According to his count, 9,300 encampments have been cleared and 15,300 units of housing have been built, providing shelter to more than 71,000 people. Funding from Proposition 1 will add another 11,000 new beds and housing units, he said.

“We’re requiring counties and cities and the state to focus existing money on housing and treatment for the toughest cases,” Newsom said.

Newsom said the state is approving its first-ever two-year balanced budget in what the governor called a disciplined approach that keeps the state on a strong fiscal footing.

The budget troubles of recent years are showing signs of eroding the state’s bond ratings.

Moody’s Ratings placed the state’s Aa2 rating on negative outlook in May 2023, where the rating and outlook remained after a May 28 commentary.

S&P Ratings revised its outlook on the state to stable from positive in December. It rates California AA-minus. Fitch Ratings affirmed its AA issuer rating and stable outlook for the state in March.

The state’s GOs were most recently in the primary market March 26 with a $2.6 billion deal.

Lead manager JPMorgan was able in final pricing to cut spreads five to 10 basis points from retail sales, pricing to yield from 3.12% for 2025 maturities to 3.89% for 2053.

Moody’s is still weighing whether any of the factors that led to the negative outlook have changed.

“I think that is a good question,” said Matthew Butler, a Moody’s vice president and senior analyst. “I think the gap the state is confronted with has arguably changed in magnitude as a result of the state’s efforts to close it through spending reductions and reserves.”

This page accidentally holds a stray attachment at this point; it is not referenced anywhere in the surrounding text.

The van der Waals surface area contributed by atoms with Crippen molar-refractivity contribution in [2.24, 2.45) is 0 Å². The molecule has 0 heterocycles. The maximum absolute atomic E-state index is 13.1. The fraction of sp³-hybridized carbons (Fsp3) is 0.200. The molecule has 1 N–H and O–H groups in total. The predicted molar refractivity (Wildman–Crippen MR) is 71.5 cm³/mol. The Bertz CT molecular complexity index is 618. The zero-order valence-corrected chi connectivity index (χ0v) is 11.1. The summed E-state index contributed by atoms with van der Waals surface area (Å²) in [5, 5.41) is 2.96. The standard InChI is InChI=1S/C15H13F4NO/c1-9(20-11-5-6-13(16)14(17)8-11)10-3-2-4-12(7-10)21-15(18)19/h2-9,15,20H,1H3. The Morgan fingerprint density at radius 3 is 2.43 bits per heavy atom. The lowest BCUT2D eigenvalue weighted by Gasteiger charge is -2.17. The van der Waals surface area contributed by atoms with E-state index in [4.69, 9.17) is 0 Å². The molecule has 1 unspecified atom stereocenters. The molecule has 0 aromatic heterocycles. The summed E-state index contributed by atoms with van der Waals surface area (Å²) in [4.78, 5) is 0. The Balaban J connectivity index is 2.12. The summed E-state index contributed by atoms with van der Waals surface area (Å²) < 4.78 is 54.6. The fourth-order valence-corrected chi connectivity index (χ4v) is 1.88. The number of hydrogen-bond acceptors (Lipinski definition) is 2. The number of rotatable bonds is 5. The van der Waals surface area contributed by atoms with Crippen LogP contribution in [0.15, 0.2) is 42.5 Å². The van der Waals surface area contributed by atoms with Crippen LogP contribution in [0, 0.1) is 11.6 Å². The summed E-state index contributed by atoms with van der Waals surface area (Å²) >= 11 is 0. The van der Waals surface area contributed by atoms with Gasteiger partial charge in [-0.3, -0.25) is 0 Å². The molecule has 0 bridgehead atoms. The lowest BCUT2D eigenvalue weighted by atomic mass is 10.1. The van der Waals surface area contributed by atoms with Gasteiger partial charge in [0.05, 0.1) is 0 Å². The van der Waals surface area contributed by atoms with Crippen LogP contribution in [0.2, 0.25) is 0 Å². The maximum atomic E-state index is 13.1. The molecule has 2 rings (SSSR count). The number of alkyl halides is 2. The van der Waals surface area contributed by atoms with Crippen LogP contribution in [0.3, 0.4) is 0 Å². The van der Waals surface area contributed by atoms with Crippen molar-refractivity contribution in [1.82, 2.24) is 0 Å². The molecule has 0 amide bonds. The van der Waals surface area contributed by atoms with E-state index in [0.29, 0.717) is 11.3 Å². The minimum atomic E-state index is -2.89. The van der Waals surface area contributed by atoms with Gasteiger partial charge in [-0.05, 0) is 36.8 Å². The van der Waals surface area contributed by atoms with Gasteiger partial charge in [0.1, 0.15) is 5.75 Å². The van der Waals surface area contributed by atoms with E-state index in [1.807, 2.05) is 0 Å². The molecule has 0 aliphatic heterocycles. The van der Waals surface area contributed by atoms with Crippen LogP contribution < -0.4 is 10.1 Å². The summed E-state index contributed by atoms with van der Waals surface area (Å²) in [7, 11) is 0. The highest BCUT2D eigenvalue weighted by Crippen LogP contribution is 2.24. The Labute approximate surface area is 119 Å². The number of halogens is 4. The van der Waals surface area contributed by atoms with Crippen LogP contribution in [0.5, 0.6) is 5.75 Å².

Moody’s had noted previously the state’s large reserves were a credit strength, Butler said, and using them in this situation is what they are for, but there is still a question regarding what the longer term outlook for the state will be as it comes out of the current situation. And more specifically, how will revenue perform over the next few years, he said.

“Is the state in a position to maintain a balanced budget while potentially replenishing its reserves going forward?” Butler asked. “That is a longer term question that could extend multiple years. That is the big picture situation for California.”

In terms of some of the fixes the state employed to close the budget gap, like promising funding in future years to schools, which have raised questions because of similarities to questionable tactics deployed by the state post-2008 crash like issuing IOUs, Butler said the solutions California has employed are not surprising or that unusual given the situation.

“I would say that what we are seeing right now in terms of crafting a solution using a combination of spending reductions and the use of reserves is not unexpected,” Butler said. “We would expect a similar reaction from most states.”

In its May commentary, authored by Butler, Hetty Chang, an associate managing director, and Timothy Blake, a managing director, Moody’s said: “While not expected, an economic downturn in the next year or two would materially compound the state’s fiscal challenge.”

Though Butler said the governor and lawmakers’ efforts to not only close the deficit this year, but to contemplate budget solutions in a two-year time frame is considered prudent, the state is not out of the woods.

“Assuming the state takes action to close the deficits it currently projects beyond fiscal 2026, it would still operate with slim reserves, making it more vulnerable to a recession,” Butler said. “Rebuilding reserves will necessitate annual operating surpluses, which may be dependent on revenue growth that outpaces the state’s current projections.”